Spiritual and Cultural Hermeneutic of Love
Pastoral prophetic preaching should be motivated by love for God and for God’s people. You can encounter God’s unyielding love for you and the world through the spiritual disciplines of prayer, meditation and devotional reading of Scripture. Through prayer the Holy Spirit ignites a passion for God’s love by proclaiming truth. Through a meditative, devotional reading of Scripture or the “inward journey,” you can experience the gift considered to be the purest form of love—the love of God in Christ Jesus.[v] In meditation and meditative reading God increases our imagination incarnationally to teach us about the world God desires.[vi] Studying Scripture is incarnational too. Through it one experiences God and is changed as one interprets what is read.[vii] It must be noted that spiritual disciplines are not mere exercises to support preaching. They are essential for the life of anyone who desires to discern the will of God. This is the spiritual hermeneutic that the pastorally prophetic preacher must embrace.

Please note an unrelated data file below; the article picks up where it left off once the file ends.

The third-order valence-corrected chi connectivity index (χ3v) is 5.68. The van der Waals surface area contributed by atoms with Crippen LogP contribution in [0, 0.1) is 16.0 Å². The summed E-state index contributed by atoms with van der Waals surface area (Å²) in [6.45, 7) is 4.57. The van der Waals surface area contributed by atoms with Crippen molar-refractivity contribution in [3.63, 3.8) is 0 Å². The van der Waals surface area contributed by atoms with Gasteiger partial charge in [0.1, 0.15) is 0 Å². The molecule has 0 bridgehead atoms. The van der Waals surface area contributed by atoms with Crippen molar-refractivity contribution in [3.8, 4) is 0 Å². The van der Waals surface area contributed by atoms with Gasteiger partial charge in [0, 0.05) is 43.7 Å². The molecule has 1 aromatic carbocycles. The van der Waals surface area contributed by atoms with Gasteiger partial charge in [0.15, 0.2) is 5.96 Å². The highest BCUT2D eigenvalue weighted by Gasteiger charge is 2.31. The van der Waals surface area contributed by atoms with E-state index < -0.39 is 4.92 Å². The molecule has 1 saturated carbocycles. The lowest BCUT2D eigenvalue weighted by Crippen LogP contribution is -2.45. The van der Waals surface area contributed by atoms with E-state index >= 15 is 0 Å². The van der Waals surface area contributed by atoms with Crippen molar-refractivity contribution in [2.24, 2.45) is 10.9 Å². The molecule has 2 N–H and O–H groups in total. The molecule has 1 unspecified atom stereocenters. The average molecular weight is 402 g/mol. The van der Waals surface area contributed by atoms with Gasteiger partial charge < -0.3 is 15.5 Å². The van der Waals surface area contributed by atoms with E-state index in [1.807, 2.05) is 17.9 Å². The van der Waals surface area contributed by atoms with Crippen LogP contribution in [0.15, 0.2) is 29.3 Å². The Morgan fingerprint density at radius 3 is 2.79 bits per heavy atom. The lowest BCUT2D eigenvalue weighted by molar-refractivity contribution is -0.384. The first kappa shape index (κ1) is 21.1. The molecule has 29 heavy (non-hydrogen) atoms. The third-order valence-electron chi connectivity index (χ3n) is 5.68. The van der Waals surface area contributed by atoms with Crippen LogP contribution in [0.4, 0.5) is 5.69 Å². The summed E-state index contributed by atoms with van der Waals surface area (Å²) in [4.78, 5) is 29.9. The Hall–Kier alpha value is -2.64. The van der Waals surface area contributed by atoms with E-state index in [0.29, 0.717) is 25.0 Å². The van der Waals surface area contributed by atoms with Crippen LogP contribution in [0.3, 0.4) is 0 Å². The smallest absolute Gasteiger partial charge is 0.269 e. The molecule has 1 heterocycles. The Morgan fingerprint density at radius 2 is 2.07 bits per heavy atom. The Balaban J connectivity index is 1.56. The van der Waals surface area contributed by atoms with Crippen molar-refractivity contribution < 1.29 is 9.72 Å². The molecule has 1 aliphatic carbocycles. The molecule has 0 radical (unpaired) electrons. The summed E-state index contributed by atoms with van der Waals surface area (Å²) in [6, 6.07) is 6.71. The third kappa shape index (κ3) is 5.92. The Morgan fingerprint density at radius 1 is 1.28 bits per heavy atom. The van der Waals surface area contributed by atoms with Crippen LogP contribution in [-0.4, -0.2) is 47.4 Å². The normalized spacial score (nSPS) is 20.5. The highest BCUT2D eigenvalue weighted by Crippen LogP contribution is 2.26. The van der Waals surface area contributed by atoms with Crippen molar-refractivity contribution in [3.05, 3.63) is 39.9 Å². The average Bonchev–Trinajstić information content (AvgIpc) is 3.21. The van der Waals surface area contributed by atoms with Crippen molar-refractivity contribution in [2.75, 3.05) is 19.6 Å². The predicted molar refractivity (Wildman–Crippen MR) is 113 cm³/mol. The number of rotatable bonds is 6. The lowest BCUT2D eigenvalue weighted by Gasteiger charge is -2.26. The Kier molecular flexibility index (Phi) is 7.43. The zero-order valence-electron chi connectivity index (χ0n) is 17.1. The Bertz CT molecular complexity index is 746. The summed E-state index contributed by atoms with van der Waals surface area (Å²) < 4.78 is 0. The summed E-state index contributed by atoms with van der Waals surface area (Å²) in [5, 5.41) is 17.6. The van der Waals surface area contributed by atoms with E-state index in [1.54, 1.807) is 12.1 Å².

Moreover, a pastorally prophetic preacher must employ a cultural hermeneutic to aptly ascertain the multiple dynamics that coexist in the life of the congregational community. In order to preach prophetically you must know the history, tradition and culture of the worship community to whom you preach. My first blunder at Shiloh was the opposite of this. I failed to realize that preachers construct sermons from a particular setting within a milieu of cultures and subcultures. [viii] The pastorally prophetic preacher must understand one’s own hermeneutical lens (self-exegesis) in addition to those within the congregation. By understanding the culture of the worship community, you help establish healthy, compassionate and most importantly, loving relationships between pastor and people. Love at the heart of the approach to prophetic preaching makes this practice a theological one and not merely a practical one.[ix]
Methodologies for Pastoral Prophetic Preaching
Using prophetic movements within a sermon convey love and care for the congregation. It exemplifies the importance of understanding the tenor of the congregation to whom you preach. Sermons are powerful when the breadth of its focus is prophetic (see the sermon “Divine Alignment,” Nehemiah 5:14-19, below).